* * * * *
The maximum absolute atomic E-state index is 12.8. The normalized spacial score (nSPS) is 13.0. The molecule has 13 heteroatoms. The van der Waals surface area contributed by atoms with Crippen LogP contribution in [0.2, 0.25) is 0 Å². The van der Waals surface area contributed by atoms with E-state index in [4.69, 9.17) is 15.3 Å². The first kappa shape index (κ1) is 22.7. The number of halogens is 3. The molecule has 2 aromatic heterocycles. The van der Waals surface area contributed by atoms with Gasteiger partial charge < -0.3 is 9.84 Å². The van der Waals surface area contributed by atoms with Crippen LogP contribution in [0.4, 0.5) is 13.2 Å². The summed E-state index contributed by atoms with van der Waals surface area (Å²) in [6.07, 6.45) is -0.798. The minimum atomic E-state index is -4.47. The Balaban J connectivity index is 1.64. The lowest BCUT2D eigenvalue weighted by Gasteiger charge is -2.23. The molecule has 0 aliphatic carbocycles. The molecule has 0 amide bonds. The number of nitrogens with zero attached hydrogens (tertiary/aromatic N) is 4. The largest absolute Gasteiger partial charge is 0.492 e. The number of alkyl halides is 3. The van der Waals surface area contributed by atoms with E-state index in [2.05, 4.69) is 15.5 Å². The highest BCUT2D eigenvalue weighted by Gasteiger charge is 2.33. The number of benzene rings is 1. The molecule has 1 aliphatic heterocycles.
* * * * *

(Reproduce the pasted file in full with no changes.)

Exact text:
The maximum absolute atomic E-state index is 12.8. The normalized spacial score (nSPS) is 13.0. The molecule has 13 heteroatoms. The van der Waals surface area contributed by atoms with Crippen LogP contribution in [0.2, 0.25) is 0 Å². The van der Waals surface area contributed by atoms with E-state index in [4.69, 9.17) is 15.3 Å². The first kappa shape index (κ1) is 22.7. The number of halogens is 3. The molecule has 2 aromatic heterocycles. The van der Waals surface area contributed by atoms with Gasteiger partial charge < -0.3 is 9.84 Å². The van der Waals surface area contributed by atoms with Crippen LogP contribution in [0.4, 0.5) is 13.2 Å². The summed E-state index contributed by atoms with van der Waals surface area (Å²) in [6.07, 6.45) is -0.798. The minimum atomic E-state index is -4.47. The Balaban J connectivity index is 1.64. The lowest BCUT2D eigenvalue weighted by Gasteiger charge is -2.23. The molecule has 0 aliphatic carbocycles. The molecule has 0 amide bonds. The number of nitrogens with zero attached hydrogens (tertiary/aromatic N) is 4. The largest absolute Gasteiger partial charge is 0.492 e. The number of alkyl halides is 3. The van der Waals surface area contributed by atoms with E-state index in [2.05, 4.69) is 15.5 Å². The highest BCUT2D eigenvalue weighted by Gasteiger charge is 2.33. The number of benzene rings is 1. The molecule has 1 aliphatic heterocycles.